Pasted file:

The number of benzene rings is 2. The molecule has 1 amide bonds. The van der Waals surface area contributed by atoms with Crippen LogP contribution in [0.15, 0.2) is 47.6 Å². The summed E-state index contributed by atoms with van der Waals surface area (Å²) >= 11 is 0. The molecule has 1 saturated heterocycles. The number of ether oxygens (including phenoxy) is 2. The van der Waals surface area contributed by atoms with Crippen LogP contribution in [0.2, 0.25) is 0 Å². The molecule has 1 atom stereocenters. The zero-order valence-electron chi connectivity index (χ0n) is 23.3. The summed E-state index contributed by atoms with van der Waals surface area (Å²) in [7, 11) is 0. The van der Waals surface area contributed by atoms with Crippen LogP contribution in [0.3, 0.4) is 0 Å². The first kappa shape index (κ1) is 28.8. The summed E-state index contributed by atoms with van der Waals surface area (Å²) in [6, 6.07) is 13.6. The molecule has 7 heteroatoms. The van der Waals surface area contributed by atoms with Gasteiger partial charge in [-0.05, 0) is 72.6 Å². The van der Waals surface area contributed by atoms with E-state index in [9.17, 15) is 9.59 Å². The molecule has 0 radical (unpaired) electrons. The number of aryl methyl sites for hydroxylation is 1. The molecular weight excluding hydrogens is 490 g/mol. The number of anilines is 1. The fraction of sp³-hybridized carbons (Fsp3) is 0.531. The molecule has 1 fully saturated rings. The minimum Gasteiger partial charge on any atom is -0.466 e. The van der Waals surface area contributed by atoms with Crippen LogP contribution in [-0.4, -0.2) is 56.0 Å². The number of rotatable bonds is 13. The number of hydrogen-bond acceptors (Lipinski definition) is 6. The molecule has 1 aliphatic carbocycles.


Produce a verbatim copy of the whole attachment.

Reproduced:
The number of benzene rings is 2. The molecule has 1 amide bonds. The van der Waals surface area contributed by atoms with Crippen LogP contribution in [0.15, 0.2) is 47.6 Å². The summed E-state index contributed by atoms with van der Waals surface area (Å²) >= 11 is 0. The molecule has 1 saturated heterocycles. The number of ether oxygens (including phenoxy) is 2. The van der Waals surface area contributed by atoms with Crippen LogP contribution in [0.2, 0.25) is 0 Å². The molecule has 1 atom stereocenters. The zero-order valence-electron chi connectivity index (χ0n) is 23.3. The summed E-state index contributed by atoms with van der Waals surface area (Å²) in [7, 11) is 0. The van der Waals surface area contributed by atoms with Crippen LogP contribution in [0.3, 0.4) is 0 Å². The first kappa shape index (κ1) is 28.8. The summed E-state index contributed by atoms with van der Waals surface area (Å²) in [6, 6.07) is 13.6. The molecule has 7 heteroatoms. The van der Waals surface area contributed by atoms with Gasteiger partial charge in [-0.05, 0) is 72.6 Å². The van der Waals surface area contributed by atoms with E-state index in [9.17, 15) is 9.59 Å². The molecule has 0 radical (unpaired) electrons. The number of aryl methyl sites for hydroxylation is 1. The molecular weight excluding hydrogens is 490 g/mol. The number of anilines is 1. The fraction of sp³-hybridized carbons (Fsp3) is 0.531. The molecule has 1 fully saturated rings. The minimum Gasteiger partial charge on any atom is -0.466 e. The van der Waals surface area contributed by atoms with Crippen LogP contribution in [-0.4, -0.2) is 56.0 Å². The number of rotatable bonds is 13. The number of hydrogen-bond acceptors (Lipinski definition) is 6. The molecule has 1 aliphatic carbocycles.